CHICAGO — As shot after shot continued to clank off the rim, Wisconsin’s chances of spending another day at the Big Ten Tournament were falling to a level even worse than their 17.2 first-half shooting percentage.
The United Center halftime show may have just helped them out, as a crew of trampoline basketball artists wowed the crowd and thundered the Wisconsin hoop with high-flying dunk after high-flying dunk.
Outstanding story aside, the rattling of Wisconsin’s rim just about ended as the second half began as the Badgers (22-10) flipped the switch in an extreme way, shooting 60.7 percent in the final 20 minutes en route to a 68-59 quarterfinal victory over No. 6 Michigan (26-7).
The second-half onslaught helped Wisconsin climb out of a three-point halftime deficit, as the team’s three starting seniors made sure the game wasn’t the last conference matchup of their career.
Seniors spark second-half offensive show
Although it was clear the entire team struggled from the floor in the opening 20 minutes — the Badgers converted just five of their 29 attempts — their three starting seniors were doing nothing to eliminate the trend. Mike Bruesewitz, Jared Berggren and Ryan Evans had shot a combined 2-for-13, totaling just five points.
“Our three seniors, it was mentioned at halftime … that they were 2-for-13,” head coach Bo Ryan said. “We needed a little help from the seniors.”
At the outset of the second half, it seemed like those seniors — or at least one of them — were never going to be able to reverse Wisconsin’s fortunes.
Berggren opened the second half with three missed layups on back-to-back possessions. But once a shot finally fell in the half, all three big men quickly found their groove.
With 18:46 left in the second, Evans started with a layup before assisting a Ben Brust three-pointer one possession later. Berggren missed another layup before collecting his own miss with the and-1 follow.
A Berggren layup followed off an Evans assist before sophomore forward Frank Kaminsky extended Wisconsin’s lead to 29-24 off yet another assist from Evans. Then it was Bruesewitz’s turn.
Michigan had cut the Wisconsin lead to 32-30 with more than 13 minutes to go. Bruesewitz was in the midst of a lengthy shooting slump — having made just three of his previous 23 attempts from behind the arc. The forward promptly broke out of the slump by swishing his first and then quickly another just two possessions later, putting Wisconsin back up six.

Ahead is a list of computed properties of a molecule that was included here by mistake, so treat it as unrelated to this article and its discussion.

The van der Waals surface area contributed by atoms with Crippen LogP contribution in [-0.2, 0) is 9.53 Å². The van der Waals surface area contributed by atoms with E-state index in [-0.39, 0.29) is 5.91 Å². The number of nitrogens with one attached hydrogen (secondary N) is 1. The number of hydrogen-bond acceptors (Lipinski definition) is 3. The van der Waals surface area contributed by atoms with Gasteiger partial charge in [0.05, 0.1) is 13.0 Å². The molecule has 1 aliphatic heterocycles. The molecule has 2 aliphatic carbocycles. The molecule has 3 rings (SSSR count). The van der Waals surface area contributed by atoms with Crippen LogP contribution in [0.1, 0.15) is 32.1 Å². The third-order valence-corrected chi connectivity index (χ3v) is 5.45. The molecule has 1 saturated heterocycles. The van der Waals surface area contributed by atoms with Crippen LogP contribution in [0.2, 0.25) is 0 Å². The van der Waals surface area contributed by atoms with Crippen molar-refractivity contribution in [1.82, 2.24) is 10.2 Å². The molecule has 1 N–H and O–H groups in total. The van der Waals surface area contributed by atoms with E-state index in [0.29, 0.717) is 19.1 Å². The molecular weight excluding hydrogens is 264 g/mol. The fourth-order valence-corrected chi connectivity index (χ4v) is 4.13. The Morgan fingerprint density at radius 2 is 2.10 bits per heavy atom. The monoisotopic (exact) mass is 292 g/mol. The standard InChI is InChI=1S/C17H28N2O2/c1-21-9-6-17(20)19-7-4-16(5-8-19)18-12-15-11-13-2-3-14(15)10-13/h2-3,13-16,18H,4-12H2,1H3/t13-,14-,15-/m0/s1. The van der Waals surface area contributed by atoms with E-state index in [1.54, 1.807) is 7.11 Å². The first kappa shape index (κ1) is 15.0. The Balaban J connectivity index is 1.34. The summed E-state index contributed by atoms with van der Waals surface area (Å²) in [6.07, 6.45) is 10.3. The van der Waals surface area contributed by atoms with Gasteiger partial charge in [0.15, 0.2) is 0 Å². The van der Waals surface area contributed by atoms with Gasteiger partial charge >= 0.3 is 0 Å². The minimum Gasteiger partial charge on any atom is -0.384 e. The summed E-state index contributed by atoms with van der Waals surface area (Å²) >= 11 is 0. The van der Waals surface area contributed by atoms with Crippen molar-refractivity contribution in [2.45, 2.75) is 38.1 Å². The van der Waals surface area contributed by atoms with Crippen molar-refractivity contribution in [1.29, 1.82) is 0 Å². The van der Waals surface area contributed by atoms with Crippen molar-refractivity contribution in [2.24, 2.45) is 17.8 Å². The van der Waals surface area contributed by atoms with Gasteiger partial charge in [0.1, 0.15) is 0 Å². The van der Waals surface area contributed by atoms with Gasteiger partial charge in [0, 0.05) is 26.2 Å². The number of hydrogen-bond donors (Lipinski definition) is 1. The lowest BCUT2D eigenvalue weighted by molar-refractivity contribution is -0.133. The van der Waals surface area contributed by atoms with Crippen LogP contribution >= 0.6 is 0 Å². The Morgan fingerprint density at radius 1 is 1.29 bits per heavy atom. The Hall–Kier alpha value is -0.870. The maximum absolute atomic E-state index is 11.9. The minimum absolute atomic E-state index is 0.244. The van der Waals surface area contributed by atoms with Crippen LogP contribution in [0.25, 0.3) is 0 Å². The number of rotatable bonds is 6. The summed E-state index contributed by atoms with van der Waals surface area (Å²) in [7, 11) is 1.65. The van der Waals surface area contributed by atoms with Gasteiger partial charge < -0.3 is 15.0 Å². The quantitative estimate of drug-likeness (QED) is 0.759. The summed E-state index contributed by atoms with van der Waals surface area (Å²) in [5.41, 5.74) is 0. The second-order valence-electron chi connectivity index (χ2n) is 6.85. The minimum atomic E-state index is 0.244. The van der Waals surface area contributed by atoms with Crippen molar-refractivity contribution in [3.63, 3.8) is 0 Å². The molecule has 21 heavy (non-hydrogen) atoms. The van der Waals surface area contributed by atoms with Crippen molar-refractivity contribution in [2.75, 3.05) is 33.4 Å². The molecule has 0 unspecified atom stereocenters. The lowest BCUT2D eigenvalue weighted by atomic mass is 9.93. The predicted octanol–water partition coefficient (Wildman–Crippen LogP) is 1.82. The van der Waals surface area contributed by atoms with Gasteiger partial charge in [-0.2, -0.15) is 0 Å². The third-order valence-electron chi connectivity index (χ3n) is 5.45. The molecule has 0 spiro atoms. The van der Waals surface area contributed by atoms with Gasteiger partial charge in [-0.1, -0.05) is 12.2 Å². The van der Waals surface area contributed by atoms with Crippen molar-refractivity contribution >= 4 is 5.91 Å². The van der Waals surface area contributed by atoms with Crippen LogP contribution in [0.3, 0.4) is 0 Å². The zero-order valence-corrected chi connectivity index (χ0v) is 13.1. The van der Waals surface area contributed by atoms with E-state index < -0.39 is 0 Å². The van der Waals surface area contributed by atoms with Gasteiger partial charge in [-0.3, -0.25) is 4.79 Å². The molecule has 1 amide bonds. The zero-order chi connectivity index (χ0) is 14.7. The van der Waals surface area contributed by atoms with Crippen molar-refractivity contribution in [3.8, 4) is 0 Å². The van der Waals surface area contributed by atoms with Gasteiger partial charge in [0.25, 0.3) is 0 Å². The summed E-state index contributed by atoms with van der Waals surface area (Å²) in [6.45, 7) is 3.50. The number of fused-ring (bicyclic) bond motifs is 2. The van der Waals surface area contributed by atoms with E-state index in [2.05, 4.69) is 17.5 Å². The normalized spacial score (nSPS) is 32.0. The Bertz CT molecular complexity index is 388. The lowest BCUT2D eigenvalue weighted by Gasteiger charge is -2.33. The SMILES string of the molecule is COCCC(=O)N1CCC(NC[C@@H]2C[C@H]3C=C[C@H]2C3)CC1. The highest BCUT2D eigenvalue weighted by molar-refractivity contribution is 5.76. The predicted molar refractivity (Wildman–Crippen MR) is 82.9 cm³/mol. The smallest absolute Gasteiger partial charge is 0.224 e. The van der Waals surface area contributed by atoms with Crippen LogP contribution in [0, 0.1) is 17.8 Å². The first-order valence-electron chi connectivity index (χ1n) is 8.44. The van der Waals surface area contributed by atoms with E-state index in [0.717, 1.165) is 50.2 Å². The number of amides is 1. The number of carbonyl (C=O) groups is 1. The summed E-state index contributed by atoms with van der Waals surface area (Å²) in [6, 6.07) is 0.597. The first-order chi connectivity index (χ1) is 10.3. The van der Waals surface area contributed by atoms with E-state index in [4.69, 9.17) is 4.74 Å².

Bruesewitz’s pair of threes represented one of the “big points” that Michigan head coach John Beilein pointed to following the game.
“Bruesewitz [was] stepping up, hitting the threes,” Beilein said. “They had some 20-percent guys who really shot the ball well.”
The trio of seniors shot a combined 8-for-16 in the second half, tallying 23 of Wisconsin’s 51 second half points.
Although Wisconsin’s offense skied to new heights, Michigan didn’t fade. Their star guard simply wouldn’t let them.
Battle of point guards goes Wisconsin’s way
For much of the game, Michigan’s Trey Burke displayed exactly why he was chosen as the Big Ten Player of the Year earlier this week. It was Burke with the opening points of the game and it was Burke with a flurry of buckets in the waning minutes of the tight battle.
It was Traevon Jackson, however, a rookie point guard by most standards — one who did not collect any all-conference awards this year — who triumphed with the final strike in a game-long battle of floor generals.
Burke was his usual self, if not better in the game’s opening minutes, contributing two buckets and assisting on four others to his teammates as Michigan opened an early 12-6 lead.
The defensive combination of Jackson and redshirt freshman George Marshall struggled to keep the drive-happy Burke out of the lane, but as the game wore on, Jackson and Marshall proved that all they really needed was to make Burke’s tries slightly more difficult.
“Some of his shots looked good, some of his floaters and his runners were really good,” Jackson said. “[We] just tried to contest everything because he’s that good of a player to where you really can’t stop him … you just have to hope that he misses and make him take tough shots every single time.”
Wisconsin forced Burke into tough looks and difficult offensive sets as he finished the first half with four consecutive misses and three turnovers. He would miss three more to start the second half.
“I got really good looks — good five-foot to seven-foot jump shots and was open on a lot of them — they just weren’t falling today,” Burke said. “That’s something I have to continue to play through and keep my teammates going.”
The sophomore guard did just that, remaining the focal point of the Michigan offense with three assists and 10 points over a nine-minute stretch that cut the Wolverine deficit to just two with 3:37 to go. However, it was his adversary Jackson who closed the game.
The sophomore guard assisted a Kaminsky three-pointer and converted five of six free throw attempts in the final minutes, leading the Badgers to just their second conference tournament victory in five seasons.
Jackson finished with a team-high 16 points for Wisconsin.
Evans and Brust both pointed to Jackson’s play-calling rather than his scoring as a key reason for Wisconsin’s season-high point total in the second half and helping the aforementioned seniors get things going, extending their Big Ten careers an additional day.